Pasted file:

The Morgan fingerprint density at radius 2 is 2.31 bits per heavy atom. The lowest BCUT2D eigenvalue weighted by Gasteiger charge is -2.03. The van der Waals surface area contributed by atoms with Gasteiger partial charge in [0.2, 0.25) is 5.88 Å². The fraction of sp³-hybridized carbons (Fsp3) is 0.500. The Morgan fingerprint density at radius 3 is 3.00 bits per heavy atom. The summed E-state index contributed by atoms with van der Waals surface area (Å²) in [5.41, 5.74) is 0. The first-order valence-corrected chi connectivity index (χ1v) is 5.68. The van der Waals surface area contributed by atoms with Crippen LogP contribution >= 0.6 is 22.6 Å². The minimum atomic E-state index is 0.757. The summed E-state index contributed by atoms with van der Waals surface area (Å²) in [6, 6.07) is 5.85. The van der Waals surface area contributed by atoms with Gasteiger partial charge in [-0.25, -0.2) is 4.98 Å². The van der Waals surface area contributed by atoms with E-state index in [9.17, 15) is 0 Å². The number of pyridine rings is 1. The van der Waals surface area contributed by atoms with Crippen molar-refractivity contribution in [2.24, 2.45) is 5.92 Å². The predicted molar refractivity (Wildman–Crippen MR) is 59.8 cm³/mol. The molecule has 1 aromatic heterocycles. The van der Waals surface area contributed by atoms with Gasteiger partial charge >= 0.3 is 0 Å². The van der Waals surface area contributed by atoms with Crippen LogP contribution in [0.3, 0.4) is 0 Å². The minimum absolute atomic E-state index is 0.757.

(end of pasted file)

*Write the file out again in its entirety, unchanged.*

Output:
The Morgan fingerprint density at radius 2 is 2.31 bits per heavy atom. The lowest BCUT2D eigenvalue weighted by Gasteiger charge is -2.03. The van der Waals surface area contributed by atoms with Gasteiger partial charge in [0.2, 0.25) is 5.88 Å². The fraction of sp³-hybridized carbons (Fsp3) is 0.500. The Morgan fingerprint density at radius 3 is 3.00 bits per heavy atom. The summed E-state index contributed by atoms with van der Waals surface area (Å²) in [5.41, 5.74) is 0. The first-order valence-corrected chi connectivity index (χ1v) is 5.68. The van der Waals surface area contributed by atoms with Crippen LogP contribution >= 0.6 is 22.6 Å². The minimum atomic E-state index is 0.757. The summed E-state index contributed by atoms with van der Waals surface area (Å²) in [6, 6.07) is 5.85. The van der Waals surface area contributed by atoms with Gasteiger partial charge in [-0.25, -0.2) is 4.98 Å². The van der Waals surface area contributed by atoms with E-state index in [9.17, 15) is 0 Å². The number of pyridine rings is 1. The van der Waals surface area contributed by atoms with Crippen molar-refractivity contribution in [2.24, 2.45) is 5.92 Å². The predicted molar refractivity (Wildman–Crippen MR) is 59.8 cm³/mol. The molecule has 1 aromatic heterocycles. The van der Waals surface area contributed by atoms with Gasteiger partial charge >= 0.3 is 0 Å². The van der Waals surface area contributed by atoms with Crippen LogP contribution in [0.3, 0.4) is 0 Å². The minimum absolute atomic E-state index is 0.757.